“There is no way, really, to know the numbers,” agrees Reverend Pam Vessels. “When you think about sex work, you have to think about it in a bigger context than just what you’re seeing. If you don’t, you’re going to be deceived.”
Vessels worked as a public health outreach worker in Waikiki for 10 years and founded Hāle Hoʻomaka Nā Wāhine, a transitional facility for women trying to exit the sex industry. She says that the life of a sex worker varies greatly. Some work every night on the street, while other independent sex providers like Upp may only see one or two clients per month.
Although Vessels worked predominantly with street prostitutes in Waikiki and Chinatown, she thinks street prostitution is actually only a small fraction of the entire commercial sex industry. According to a recent study by the IMUAlliance, an estimated 2,652,000 acts of prostitution resulting from some form of solicitation are committed in Hawaii each year (8,500 per night).
“A lot of the queens are on the street … The boys are mostly not on the street,” agrees Upp. “But just because I do it doesn’t mean that I know everybody or know everything that’s going on.”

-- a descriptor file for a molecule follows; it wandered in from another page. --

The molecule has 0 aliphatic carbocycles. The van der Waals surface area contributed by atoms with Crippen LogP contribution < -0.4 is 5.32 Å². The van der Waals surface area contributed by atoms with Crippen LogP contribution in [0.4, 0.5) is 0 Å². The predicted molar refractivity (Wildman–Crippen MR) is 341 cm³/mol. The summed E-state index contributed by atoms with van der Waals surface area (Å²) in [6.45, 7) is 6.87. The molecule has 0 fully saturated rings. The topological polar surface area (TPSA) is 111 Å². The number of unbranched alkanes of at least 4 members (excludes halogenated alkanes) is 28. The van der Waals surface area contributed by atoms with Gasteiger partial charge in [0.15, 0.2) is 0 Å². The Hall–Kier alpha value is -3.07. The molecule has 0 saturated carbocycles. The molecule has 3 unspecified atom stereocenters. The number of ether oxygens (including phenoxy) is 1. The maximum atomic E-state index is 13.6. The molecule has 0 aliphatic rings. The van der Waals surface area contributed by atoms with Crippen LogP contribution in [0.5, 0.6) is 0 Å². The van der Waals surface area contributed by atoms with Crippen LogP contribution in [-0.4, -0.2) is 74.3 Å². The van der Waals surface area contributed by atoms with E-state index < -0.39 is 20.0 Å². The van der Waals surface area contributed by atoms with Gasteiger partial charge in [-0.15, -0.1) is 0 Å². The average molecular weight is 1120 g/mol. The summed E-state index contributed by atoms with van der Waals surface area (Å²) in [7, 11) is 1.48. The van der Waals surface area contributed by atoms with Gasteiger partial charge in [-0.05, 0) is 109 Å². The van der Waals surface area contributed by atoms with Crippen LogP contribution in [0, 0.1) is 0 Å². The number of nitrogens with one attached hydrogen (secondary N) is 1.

Working as an advocate for those in the industry, Vessels has met a variety of people who sell sex: from women who are controlled by pimps to others with Ph.Ds, who work with a select group of clients only.
“If you see or know or have interactions with a woman who’s a really high-end call girl in New York City, then that’s what you’re going to think about prostitution,” Vessels says. “If you meet a woman, or two or three women, who work in brothels, and that’s all they’ve ever done, then that’s what you’re going to know.”
Upp, who is mostly familiar with the male sex industry, says he feels that the discussion should include all forms of prostitution, not just female, street-based prostitution.